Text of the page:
The preferred coating polymers are poly(β-hydroxy-butyrate-co-β-hydroxyvalerate) and poly(β-hydroxybutyrate). When used as a coating material, poly(β-hydroxybutyrate)s improve the knot "run-down" performance of multifilament sutures. The polymers can also be used as binders to hold lubricants in place on the surface of a suture in order to resist displacement of the lubricant caused by friction during the knotting process. This system provides improved performance over water soluble lubricants. Tests indicate poly(β-hydroxybutyrate-co-β-hydroxyvalerate) and mixtures of the polymer with calcium salts such as calcium stearate or calcium stearoyl lactylate are promising coating materials for polyglycolic acid braid. They perform well under both dry and wet conditions.
The method and the product of the present invention are further illustrated by the following examples.
Poly(β-hydroxybutyrate-co-β-hydroxyvalerate), hereafter synonomously abbreviated as "polymer" or "PHB-PHV", was commercially obtained from ICI, Ltd., UK and then placed into the following solutions:
Coating Formulation 1
0.45 grams of polymer
0.70 grams of Xylene
0.60 grams of Methylene Chloride
Coating Formulation 2
6.0 grams of Calcium Stearoyl -2-Lactylate (Verv.sup.™)*
1.6 grams of polymer
9.0 grams of Xylene
80.0 grams of Methylene Chloride
A 20' length of size 2/0 polyglycolic acid braid (hereinafter also abbreviated as PGA) braid coated with formulations 1 and 2 was formed into a skein and immersed in each of these solutions for 5 minutes. The skeins were then removed, allowed to drain, and were drain for 1 hour. The dried strands were then separated and cut into suitable lengths.
Each length was then tied around a conventional tubular rubber tying board as follows:
A single throw was made and then run down to the tubing to assess the resistance of the knot to rebound (the ability of the single throw to remain in position after the run-down is complete). A square knot was then formed and run down to the tubing to assess the stick-slipping of the knot (chatter) as it runs down and to assess the force required to initiate and sustain the run-down.
The rating system used to evaluate these coatings was:
(a) No stick-slip during run down.
(b) Moderate force required which does not result in damage to the sleeve fibers of the suture.
(c) No rebound of the single throw.
(a) No stick-slip during run down.
(b) Run-down force is a little high, but no damage is done to the sleeve fiber.
(c) Minor rebound of the single throw.
(a) Some stick-slip during run down.
(b) Run-down force is somewhat high and minor damage to the sleeve fiber is noted.
(c) Minor rebound of the single throw can occur.
(a) High stick-up in run down.
(b) High damage or even breaking of the strand occurs.
(c) High rebound of the single throw occurs.
The suture strands coated with formulations 1 and 2 were both rated between good and excellent.
The PHB-PHV of Example 1 was formulated with calcium stearoyl lactylate as follows:
Coating Formulation 3
4.0 grams PHB-PHV 70/30 polymer
4.0 grams of Calcium Stearoyl Lactylate (Verv.sup.™),
16.84 grams Xylene (19.6 cc)
175.16 grams Methylene Chloride (133.1 cc).
All liquids are added to preweighed solids and the mixture is shaken for six hours at room temperature to get solubility and dispersability of the Lactylate.
A description of the coating method for the above suture and coating formulations is as follows. A commercially available coater (e.g. from the Bouligny Co., U.S.A.) is set to operate on a filament traveling at a speed of 50 feet per minute. The calculating air in the drying oven is adjusted to be 80° C.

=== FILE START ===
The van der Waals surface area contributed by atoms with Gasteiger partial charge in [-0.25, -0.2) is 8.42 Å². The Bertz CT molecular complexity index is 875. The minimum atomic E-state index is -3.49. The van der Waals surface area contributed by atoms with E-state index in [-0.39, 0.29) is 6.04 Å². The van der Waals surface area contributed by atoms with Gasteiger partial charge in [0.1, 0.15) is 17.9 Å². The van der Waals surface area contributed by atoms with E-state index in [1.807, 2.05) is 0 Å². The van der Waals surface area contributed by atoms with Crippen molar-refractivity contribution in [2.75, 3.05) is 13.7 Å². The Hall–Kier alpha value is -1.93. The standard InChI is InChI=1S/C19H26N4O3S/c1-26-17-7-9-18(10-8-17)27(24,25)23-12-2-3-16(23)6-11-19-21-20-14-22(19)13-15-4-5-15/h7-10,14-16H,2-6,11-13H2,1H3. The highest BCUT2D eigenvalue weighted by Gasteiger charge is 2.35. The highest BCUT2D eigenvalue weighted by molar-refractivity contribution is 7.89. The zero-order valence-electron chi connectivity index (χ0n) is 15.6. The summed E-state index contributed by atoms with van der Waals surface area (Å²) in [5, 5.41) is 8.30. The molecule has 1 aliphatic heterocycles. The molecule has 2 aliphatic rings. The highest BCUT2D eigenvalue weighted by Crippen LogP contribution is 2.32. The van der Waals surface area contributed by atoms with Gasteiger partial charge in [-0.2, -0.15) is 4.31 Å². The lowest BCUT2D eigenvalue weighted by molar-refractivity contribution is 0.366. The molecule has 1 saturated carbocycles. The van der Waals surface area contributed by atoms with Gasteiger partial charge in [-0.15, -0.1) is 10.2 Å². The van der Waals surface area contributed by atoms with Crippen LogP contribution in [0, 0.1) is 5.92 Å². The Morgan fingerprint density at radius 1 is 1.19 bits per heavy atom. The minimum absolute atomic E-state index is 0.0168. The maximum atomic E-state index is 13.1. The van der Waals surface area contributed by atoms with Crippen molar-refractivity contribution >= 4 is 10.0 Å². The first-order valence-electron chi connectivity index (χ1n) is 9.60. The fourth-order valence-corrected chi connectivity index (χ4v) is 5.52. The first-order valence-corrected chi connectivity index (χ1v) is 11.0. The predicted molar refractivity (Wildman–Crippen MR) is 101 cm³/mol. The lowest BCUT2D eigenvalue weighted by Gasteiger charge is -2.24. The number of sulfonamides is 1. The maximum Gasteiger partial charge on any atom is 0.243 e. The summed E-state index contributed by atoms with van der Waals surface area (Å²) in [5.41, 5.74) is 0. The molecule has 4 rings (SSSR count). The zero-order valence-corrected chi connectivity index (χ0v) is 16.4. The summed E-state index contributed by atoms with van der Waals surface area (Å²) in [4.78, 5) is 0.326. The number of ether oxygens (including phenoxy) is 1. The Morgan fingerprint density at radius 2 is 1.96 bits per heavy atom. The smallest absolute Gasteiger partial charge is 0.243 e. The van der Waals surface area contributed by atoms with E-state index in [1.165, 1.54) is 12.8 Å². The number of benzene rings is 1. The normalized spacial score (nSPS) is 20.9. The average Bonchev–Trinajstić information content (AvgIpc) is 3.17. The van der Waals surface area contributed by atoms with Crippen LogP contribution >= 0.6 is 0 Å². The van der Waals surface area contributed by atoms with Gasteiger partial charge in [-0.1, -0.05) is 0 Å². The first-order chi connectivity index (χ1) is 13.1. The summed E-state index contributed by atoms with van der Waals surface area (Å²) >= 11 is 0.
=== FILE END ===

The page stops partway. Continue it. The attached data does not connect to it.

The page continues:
There is only one pass of the filament through the capillary coating apparatus, and then through the drying oven. The coating pump is adjusted to give about 5 to 8 drops per minute at the capillary apparatus.
Using the above coating method, the percent pick up is about 3.5 to 3.6 percent based on the weight of the filament. It is to be understood that this amount of pick-up can be increased or decreased by any person skilled in the art without undue experimentation by adjusting the above parameters. Preferably, the amount of pick-up is increased by decreasing the amount of solvent in the formulation, and vice versa.
PGA sutures coated with PHB-PHV were tested for bacterial endotoxins. Bacterial endotoxins are also called "pyrogens" since they will elicit a fever response when introduced into the body in significant quantity.
Ten sutures were removed from their package in a manner so as not to introduce extraneous endotoxins, and washed in 100 millimeters of a sterile water diluent (1:10 dilution) for one hour at room temperature. A 1:10 dilution is considerably less than the maximum dilution (1:40) allowed by the United States Pharmacopeia XX. Endotoxins, if present, would therefore be removed from the surface of the coated suture.
The wash fluid was then tested for bacterial endotoxins by the in vitro LAL test and found negative. Considering the sensitivity of the reagent to detect endotoxins (0.06 Endotoxin Units (EU)/ml) and the dilution factor (1:10), less than 0.6 EU of endotoxin were found on one suture strand. This level would not theoretically produce a pyrogenic response.
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|U.S. Classification||524/400, 106/287.24, 528/361|
|International Classification||D06M15/507, C08K5/00, C08G63/06, A61L27/34, A61B17/00, D06M15/21, C08L67/00, C08L67/04, A61L17/14, C09D167/00|
|Cooperative Classification||A61L17/145, A61L27/34|
|European Classification||A61L27/34, A61L17/14C|
|Sep 5, 1986||AS||Assignment|
Owner name: AMERICAN CYANAMID COMPANY, 1937 WEST MAIN STREET,
Free format text: ASSIGNMENT OF ASSIGNORS INTEREST.;ASSIGNOR:LEHMANN, LEONARD T.;REEL/FRAME:004625/0298
Effective date: 19860814
|Nov 4, 1986||AS||Assignment|
Owner name: AMERICAN CYANAMID COMPANY, 1937 WEST MAIN STREET,
Free format text: ASSIGNMENT OF ASSIGNORS INTEREST.;ASSIGNOR:WANG, DAVID W.;REEL/FRAME:004625/0901
Effective date: 19861023
|Feb 21, 1995||REMI||Maintenance fee reminder mailed|
|Jul 16, 1995||LAPS||Lapse for failure to pay maintenance fees|
|Sep 26, 1995||FP||Expired due to failure to pay maintenance fee|
Effective date: 19950719